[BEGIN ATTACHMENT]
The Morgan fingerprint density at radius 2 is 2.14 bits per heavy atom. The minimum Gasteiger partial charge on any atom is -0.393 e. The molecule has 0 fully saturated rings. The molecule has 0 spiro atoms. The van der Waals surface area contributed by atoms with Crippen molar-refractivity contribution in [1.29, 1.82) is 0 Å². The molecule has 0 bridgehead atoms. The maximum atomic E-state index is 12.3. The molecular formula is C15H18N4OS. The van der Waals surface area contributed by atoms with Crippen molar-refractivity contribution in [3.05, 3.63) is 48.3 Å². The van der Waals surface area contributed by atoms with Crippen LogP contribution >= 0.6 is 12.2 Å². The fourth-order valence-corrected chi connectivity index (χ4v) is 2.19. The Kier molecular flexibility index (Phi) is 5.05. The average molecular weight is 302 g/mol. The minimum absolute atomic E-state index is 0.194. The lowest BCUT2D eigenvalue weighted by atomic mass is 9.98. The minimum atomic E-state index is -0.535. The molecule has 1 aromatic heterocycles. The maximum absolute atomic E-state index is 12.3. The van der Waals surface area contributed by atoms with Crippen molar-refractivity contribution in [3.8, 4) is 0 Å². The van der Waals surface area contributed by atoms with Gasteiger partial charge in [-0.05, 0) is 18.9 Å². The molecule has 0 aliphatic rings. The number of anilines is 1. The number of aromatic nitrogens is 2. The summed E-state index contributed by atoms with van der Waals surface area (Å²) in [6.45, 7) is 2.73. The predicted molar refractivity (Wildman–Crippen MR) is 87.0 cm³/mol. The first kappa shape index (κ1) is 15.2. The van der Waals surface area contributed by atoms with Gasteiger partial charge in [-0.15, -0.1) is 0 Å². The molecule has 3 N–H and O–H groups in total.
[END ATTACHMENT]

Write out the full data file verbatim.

The Morgan fingerprint density at radius 2 is 2.14 bits per heavy atom. The minimum Gasteiger partial charge on any atom is -0.393 e. The molecule has 0 fully saturated rings. The molecule has 0 spiro atoms. The van der Waals surface area contributed by atoms with Crippen molar-refractivity contribution in [1.29, 1.82) is 0 Å². The molecule has 0 bridgehead atoms. The maximum atomic E-state index is 12.3. The molecular formula is C15H18N4OS. The van der Waals surface area contributed by atoms with Crippen molar-refractivity contribution in [3.05, 3.63) is 48.3 Å². The van der Waals surface area contributed by atoms with Crippen LogP contribution >= 0.6 is 12.2 Å². The fourth-order valence-corrected chi connectivity index (χ4v) is 2.19. The Kier molecular flexibility index (Phi) is 5.05. The average molecular weight is 302 g/mol. The minimum absolute atomic E-state index is 0.194. The lowest BCUT2D eigenvalue weighted by atomic mass is 9.98. The minimum atomic E-state index is -0.535. The molecule has 1 aromatic heterocycles. The maximum absolute atomic E-state index is 12.3. The van der Waals surface area contributed by atoms with Crippen molar-refractivity contribution in [3.8, 4) is 0 Å². The van der Waals surface area contributed by atoms with Gasteiger partial charge in [-0.05, 0) is 18.9 Å². The molecule has 0 aliphatic rings. The number of anilines is 1. The number of aromatic nitrogens is 2. The summed E-state index contributed by atoms with van der Waals surface area (Å²) in [6.45, 7) is 2.73. The predicted molar refractivity (Wildman–Crippen MR) is 87.0 cm³/mol. The first kappa shape index (κ1) is 15.2. The van der Waals surface area contributed by atoms with Gasteiger partial charge in [-0.15, -0.1) is 0 Å². The molecule has 3 N–H and O–H groups in total.